The vase that held the rose from Junia’s baptism now holds a stem of white mums, my November birth flower. They are a souvenir from yesterday’s Flower Communion, part of the Youth Takeover of worship. My own worship has been under a Youth Takeover since June 2020, and I’ve written before about the various challenges of being determined to honor the vows we made in baptism to bring this child to the services of the Lord’s house. Nevertheless, I was looking forward to experiencing a more formal sense of youth leadership in worship.
I loved hearing what the young people wanted to emphasize in worship, found myself stunned by the frankness and tenderness of the prayers they rewrote, and learned the story of Norbert Čapek, a Unitarian minister killed by the Nazis in 1942. The young people brought us his flower ceremony, in which everyone present at church chose a flower, placed it in large vase, and then took a new flower home with them after the flowers were arranged and blessed in the service. The symbolism of all it of it was so rich: the blessing of the motley, of the remix; the blessing that can only be created out of all the blessings we offer each other when we share spiritual space.
It was a hit with Junia, too, who recognized “Jesus Loves Me” and always appreciates an excuse to get up and take a walk during church. She placed our flowers in the vase and almost knocked over the vase (almost. Reflexes!); she colored in her farm animal coloring book; and decided she was ready for a break sometime during the Great Thanksgiving. And so, as I often do, I ended up spending part of church in the rear, trying to stop her from rocking the rocking chair straight through the wall and counting the number of times she could run up and down the stairs before rejoining the service in time for the last third of the Lord’s Prayer.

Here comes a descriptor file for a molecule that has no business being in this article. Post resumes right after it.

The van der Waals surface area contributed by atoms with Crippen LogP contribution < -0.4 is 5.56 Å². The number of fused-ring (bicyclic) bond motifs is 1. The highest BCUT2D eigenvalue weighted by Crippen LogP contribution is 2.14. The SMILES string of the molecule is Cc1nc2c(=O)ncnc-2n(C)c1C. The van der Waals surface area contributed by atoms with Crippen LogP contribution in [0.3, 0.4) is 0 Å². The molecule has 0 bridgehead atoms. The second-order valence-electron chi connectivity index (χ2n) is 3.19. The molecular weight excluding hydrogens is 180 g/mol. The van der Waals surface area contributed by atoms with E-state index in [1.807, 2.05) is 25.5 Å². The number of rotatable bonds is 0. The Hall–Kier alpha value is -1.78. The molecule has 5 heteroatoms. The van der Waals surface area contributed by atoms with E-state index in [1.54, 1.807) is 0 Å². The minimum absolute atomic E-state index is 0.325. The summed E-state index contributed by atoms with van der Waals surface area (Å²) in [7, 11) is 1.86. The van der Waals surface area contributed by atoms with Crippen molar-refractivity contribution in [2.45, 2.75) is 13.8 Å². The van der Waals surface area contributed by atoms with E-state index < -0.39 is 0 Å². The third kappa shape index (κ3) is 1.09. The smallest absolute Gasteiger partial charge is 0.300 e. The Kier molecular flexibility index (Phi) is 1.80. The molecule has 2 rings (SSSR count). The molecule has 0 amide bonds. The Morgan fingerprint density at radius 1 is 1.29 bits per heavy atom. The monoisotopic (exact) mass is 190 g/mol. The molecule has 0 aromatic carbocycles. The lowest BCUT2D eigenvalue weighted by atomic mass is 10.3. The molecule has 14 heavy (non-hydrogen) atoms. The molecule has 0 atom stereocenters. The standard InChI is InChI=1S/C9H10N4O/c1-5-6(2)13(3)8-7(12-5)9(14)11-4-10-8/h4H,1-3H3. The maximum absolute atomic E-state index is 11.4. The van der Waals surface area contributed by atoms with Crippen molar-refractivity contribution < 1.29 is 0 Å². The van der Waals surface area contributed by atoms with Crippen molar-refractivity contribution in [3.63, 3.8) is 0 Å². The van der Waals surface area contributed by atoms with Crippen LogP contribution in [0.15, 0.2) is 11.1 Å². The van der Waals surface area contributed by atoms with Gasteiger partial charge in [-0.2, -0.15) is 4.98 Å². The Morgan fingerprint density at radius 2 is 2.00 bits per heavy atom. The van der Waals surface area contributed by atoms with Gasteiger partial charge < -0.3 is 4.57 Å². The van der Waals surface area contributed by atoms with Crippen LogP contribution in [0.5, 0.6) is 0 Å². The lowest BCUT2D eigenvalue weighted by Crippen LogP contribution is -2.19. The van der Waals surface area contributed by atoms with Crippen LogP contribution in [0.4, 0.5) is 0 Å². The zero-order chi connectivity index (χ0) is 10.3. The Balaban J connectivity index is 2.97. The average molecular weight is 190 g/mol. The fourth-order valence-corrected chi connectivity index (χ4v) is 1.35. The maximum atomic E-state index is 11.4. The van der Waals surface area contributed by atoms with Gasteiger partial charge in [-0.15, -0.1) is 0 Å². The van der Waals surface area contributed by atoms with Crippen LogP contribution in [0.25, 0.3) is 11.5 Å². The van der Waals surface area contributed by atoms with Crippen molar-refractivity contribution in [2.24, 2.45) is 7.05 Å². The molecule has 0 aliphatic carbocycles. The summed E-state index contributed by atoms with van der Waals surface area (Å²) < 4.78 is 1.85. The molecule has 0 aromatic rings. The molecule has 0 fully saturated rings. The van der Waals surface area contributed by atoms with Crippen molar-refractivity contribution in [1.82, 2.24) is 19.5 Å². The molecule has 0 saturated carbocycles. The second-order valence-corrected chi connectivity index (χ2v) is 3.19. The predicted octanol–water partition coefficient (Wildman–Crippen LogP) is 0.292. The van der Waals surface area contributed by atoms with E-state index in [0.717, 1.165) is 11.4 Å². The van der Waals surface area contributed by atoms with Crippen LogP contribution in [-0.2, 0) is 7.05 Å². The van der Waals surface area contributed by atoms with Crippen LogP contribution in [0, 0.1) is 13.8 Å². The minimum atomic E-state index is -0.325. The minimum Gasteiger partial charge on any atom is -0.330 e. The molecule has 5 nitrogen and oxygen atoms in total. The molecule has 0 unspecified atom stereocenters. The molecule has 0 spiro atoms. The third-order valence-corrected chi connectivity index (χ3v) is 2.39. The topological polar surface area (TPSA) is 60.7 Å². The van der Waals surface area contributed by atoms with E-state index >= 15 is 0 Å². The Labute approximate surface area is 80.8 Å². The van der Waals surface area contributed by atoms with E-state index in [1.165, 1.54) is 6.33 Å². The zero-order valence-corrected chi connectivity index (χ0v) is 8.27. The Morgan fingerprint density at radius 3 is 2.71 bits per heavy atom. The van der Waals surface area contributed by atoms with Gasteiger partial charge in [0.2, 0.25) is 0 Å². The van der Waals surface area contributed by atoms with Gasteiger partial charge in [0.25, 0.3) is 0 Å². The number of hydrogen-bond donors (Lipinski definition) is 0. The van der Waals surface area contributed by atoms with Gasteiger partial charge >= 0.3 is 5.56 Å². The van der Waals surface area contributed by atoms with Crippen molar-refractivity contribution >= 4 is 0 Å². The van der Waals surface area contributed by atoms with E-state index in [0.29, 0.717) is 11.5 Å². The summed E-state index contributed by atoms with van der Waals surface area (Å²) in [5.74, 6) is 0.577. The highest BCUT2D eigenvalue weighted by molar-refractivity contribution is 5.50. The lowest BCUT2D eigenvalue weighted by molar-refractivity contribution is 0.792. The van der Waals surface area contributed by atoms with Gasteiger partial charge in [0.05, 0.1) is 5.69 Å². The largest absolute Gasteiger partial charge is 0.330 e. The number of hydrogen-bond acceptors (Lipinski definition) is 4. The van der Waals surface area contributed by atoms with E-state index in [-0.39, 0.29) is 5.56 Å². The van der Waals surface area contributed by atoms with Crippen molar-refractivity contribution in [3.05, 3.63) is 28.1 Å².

It occurs to me, now, that yesterday’s Gospel from John 10 hallows the follower, even when the follower is a teacher and a parent and maybe has some teeny tiny minor control issues and maybe thinks she should, needs to be, in charge most or all of the time. That the number of real leaders can be counted on one finger.
It occurs to me, only now, after almost three years of trying to share church with my child, that the interrupted, the partial, the uneven is the experience of sharing church with my child. That allowing her a space in which I am not the only one mediating her experience is keeping my promise to God, allowing her to be part of a living Flower Communion for, I hope, her whole life.
It’s probably not a coincidence that I felt myself arriving more fully and soundly in this place during Youth Takeover Worship. Jesus is probably laughing. That’s okay. It wouldn’t be the first time.